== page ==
Jabiru Kabolkmakmen Ltd is currently working on a number of proposals to best support the town through the transition from a mining-based economy to a tourism and government services hub. Currently, the new Jabiru township housing entity has not yet been established and there is no timeframe around when rental rates will become available. Jabiru Kabolkmakmen recognises that equitable access to private rental housing is critical to the economic future of the town and is working hard to ensure this information is available to Jabiru residents. 


Q 31. Why is the government spending so much money in Jabiru?

The expiry of the Headlease over Jabiru coincides with the closure of the Ranger mine, the requirement to rehabilitate the mine infrastructure and a broader need to re-invigorate Kakadu National Park.

Both the Northern Territory Government and the Commonwealth Government have recognised that this is a pivotal moment for the future of both the town and the Park and that this is the right time to make a significant investment decision for the long term future. Based on the Jabiru Business Case by the Stafford Strategy Consultancy Group it is expected that key strategic investment will create up to 1,700 new job opportunities and contribute $1.02b in total economic output to the Northern Territory economy over the next ten years.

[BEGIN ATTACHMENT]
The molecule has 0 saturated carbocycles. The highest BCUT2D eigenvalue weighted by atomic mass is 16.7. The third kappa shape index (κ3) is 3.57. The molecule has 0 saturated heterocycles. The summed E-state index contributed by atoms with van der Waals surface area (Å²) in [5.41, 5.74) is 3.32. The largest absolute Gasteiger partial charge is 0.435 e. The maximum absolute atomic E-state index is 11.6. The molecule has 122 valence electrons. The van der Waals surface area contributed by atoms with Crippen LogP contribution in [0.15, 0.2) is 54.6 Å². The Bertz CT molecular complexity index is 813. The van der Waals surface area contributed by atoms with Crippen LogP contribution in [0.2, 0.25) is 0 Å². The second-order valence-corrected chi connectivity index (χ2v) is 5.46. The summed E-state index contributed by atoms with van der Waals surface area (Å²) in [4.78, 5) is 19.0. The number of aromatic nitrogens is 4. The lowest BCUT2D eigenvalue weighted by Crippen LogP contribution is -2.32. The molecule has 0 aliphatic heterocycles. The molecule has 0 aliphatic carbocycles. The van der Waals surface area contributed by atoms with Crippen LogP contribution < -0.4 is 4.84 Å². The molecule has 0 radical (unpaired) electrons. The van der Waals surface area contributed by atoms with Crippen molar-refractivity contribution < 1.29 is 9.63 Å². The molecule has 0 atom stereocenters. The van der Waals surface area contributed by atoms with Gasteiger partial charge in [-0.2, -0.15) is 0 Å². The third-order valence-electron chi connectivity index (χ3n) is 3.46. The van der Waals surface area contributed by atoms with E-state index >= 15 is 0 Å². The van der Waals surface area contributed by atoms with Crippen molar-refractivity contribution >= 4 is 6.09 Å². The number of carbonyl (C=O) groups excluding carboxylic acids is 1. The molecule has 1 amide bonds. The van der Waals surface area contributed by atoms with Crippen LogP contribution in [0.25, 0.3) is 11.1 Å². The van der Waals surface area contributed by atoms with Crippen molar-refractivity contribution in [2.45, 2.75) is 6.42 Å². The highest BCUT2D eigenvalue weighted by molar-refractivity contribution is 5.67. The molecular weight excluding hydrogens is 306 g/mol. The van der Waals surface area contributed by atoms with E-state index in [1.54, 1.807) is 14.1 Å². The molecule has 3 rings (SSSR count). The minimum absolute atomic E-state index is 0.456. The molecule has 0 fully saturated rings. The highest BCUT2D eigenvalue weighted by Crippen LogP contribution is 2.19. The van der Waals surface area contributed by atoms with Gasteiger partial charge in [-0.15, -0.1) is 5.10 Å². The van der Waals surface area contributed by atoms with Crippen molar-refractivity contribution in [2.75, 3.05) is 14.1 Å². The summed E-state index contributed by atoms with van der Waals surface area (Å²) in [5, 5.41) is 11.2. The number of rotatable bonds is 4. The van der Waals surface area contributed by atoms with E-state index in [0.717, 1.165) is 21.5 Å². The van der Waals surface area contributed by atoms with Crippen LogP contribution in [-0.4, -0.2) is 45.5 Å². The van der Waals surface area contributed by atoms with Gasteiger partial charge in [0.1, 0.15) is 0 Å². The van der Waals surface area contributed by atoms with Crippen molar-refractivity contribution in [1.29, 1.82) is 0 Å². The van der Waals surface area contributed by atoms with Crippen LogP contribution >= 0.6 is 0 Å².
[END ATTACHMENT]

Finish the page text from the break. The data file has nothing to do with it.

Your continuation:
Q32. How much have Governments committed to the future of Jabiru and Kakadu?

The Commonwealth and Northern Territory Government’s commitment to Jabiru and Kakadu National Park is reflected in the combined $351.7 million of funding that was pledged early in 2019. This funding will be pivotal in achieving the objectives of the Masterplan to make Jabiru an Aboriginal owned, sustainable national park tourism town that celebrates its cultural heritage and provides employment opportunities for Aboriginal people as well as encourage education and research in the region.